So did the white racist opponents of Martin Luther King in Alabama. A Palestinian follower of his came to this country at the beginning of the occupation and tried to convince his countrymen to try this method. The Israel army opened fire, and the Palestinians reverted to the armed struggle.
Not this time. The (violent) Islamic Hamas in the Gaza Strip calls on the population to try unarmed protest, tens of thousands follow. This can lead to unforeseen results. One of them is the sharpshooters’ order to kill more or less at random.
When I stated publicly that I am ashamed, a reader accused me of hypocrisy. He cited from my two books about our (1948) War of Independence, in which I had described atrocities to which I was a witness.
Sure, there were atrocities (as in every war). The perpetrators were soldiers of all ethnic and social groups. But they were denounced by some of their comrades (also of all ethnic and social groups). Most soldiers were in the middle, following the most persuasive.
Now the picture is different. Not only is the shooting of the unarmed protesters, far from the fence, done by order, but there seem to be no other voices. The military and political leadership is united. Even in civilian society, voices against the mass murder are very few.
How do the Israeli media react? Well, they don’t. This momentous event in Israel’s history is almost ignored.
Fortunately for the perpetrators, there are plenty of events to take our minds off them and their actions. President Bashar al-Assad has apparently used chemical weapons against his rebels. The Israeli media are having a feast. How awful! How barbarous! How Arab!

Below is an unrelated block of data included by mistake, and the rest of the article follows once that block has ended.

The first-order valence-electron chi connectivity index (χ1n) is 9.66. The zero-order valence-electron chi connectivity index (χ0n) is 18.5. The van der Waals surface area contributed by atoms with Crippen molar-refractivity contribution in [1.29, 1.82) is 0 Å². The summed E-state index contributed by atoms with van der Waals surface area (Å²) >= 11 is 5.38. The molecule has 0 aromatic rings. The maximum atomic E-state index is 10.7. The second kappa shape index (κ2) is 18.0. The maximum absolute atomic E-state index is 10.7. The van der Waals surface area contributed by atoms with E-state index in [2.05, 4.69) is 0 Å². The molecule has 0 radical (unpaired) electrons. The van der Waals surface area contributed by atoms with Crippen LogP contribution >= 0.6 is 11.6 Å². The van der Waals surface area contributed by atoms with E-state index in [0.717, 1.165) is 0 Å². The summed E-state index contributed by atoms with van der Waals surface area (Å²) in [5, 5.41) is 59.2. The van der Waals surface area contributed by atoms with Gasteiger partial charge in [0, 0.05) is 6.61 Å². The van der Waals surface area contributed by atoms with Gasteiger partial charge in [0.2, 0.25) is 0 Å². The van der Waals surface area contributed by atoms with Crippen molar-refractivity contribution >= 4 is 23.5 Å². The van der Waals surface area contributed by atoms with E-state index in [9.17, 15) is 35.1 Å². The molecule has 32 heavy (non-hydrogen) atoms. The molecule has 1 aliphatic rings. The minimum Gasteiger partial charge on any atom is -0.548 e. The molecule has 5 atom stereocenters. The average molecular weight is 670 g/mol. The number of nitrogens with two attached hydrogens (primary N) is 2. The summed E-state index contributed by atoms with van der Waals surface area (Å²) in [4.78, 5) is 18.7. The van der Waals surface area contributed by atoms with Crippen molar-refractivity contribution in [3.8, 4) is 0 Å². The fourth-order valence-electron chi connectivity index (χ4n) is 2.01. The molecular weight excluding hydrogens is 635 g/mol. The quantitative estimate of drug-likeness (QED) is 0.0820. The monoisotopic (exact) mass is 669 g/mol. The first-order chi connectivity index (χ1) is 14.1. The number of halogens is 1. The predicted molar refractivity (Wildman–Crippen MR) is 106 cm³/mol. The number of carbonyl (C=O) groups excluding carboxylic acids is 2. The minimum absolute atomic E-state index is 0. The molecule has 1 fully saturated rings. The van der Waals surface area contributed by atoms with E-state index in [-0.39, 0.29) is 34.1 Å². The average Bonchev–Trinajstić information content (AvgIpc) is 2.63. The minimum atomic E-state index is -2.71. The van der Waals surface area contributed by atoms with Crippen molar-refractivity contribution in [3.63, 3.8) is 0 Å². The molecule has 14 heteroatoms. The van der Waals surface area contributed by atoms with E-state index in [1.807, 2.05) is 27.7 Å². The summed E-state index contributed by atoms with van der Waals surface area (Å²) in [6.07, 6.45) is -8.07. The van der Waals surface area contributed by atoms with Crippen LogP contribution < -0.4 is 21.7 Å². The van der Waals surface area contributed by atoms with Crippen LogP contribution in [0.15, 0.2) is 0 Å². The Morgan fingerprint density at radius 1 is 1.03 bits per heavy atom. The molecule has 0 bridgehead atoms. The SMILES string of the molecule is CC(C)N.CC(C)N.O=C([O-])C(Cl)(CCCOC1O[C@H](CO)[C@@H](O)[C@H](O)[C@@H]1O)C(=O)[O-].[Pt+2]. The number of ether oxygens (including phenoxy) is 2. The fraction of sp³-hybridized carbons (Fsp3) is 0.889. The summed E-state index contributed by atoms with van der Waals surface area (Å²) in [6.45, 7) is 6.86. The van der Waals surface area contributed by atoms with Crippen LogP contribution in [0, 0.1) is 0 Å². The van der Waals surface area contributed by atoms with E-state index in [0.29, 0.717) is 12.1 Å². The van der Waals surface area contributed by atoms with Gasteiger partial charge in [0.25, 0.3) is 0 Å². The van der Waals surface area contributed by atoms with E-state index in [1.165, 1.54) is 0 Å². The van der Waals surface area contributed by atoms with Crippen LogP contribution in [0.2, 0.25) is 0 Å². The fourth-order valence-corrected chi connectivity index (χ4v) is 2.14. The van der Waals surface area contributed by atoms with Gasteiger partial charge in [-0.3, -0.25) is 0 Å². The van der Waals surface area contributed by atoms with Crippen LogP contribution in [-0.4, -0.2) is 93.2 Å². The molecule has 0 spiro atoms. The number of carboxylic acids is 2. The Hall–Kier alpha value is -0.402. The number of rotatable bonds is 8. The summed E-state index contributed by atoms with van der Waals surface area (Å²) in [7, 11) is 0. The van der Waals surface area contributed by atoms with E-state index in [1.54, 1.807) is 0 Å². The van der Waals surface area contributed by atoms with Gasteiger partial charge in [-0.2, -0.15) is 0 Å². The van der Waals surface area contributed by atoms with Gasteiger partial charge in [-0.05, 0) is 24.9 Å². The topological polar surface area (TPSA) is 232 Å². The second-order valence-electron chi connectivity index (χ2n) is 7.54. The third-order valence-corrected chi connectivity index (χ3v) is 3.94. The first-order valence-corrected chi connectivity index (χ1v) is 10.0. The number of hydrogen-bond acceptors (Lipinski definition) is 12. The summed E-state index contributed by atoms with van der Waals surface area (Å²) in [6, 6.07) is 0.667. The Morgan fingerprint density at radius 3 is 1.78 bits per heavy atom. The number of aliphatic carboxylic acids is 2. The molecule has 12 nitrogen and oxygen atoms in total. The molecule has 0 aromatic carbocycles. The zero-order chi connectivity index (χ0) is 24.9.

Then there is the problem of the 36,000 “illegal” (meaning non-Jewish) African workers who have entered Israel. The government wants to throw them out. Decent Israelis very properly want to prevent this. That is a full-time job. No time for the Gaza Strip.
And there is, of course, Holocaust Memorial Day, which happens conveniently this week. One can write endlessly about this awful chapter in our history. What is Gaza compared to this horrible event?
What about our media?
The sorrowful fact is that the Israeli media have reverted to what they were in the early days of the state: an instrument of the government. It took my news magazine dozens of years to break that habit. For many years we had a decent press, with some wonderful journalists and broadcasters.
No more. A few are left, but the great majority of the press is now coordinated with the regime (“gleichgeschaltet” in German). Two minutes on Gaza. 20 minutes on what’s happening in Syria. 10 minutes for the latest (imaginary) outbreak of anti-Semitism in the British Labor Party.
Most of the journalists and broadcasters, honest and well-meaning people all, are not even conscious of what they are doing (or not doing). They are innocent of any other thoughts.
Where is the “Left”? Where is the so-called “Center”?
They have not disappeared, as some lament. Far from it. A shift of some percent or a move of one of the small parties would suffice to topple Binyamin Netanyahu.
But they all seem to be paralyzed. Nobody dares to speak out against the killing, apart from some faint whispers. Even the many admirable groups of youngsters who fight against the occupation, each on some special sector, are silent about the Gaza killings.
No mass demonstrations. No huge protests. Nothing.
So we, too, are to blame. And perhaps more than others.
Please write down: I am guilty!
Uri Avnery is an Israeli journalist, co-founder of Gush Shalom, and a former member of the Knesset
This article first appeared on the website of Gush Shalom (Peace Bloc) – an Israeli peace organisation
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This post was written by Uri Avnery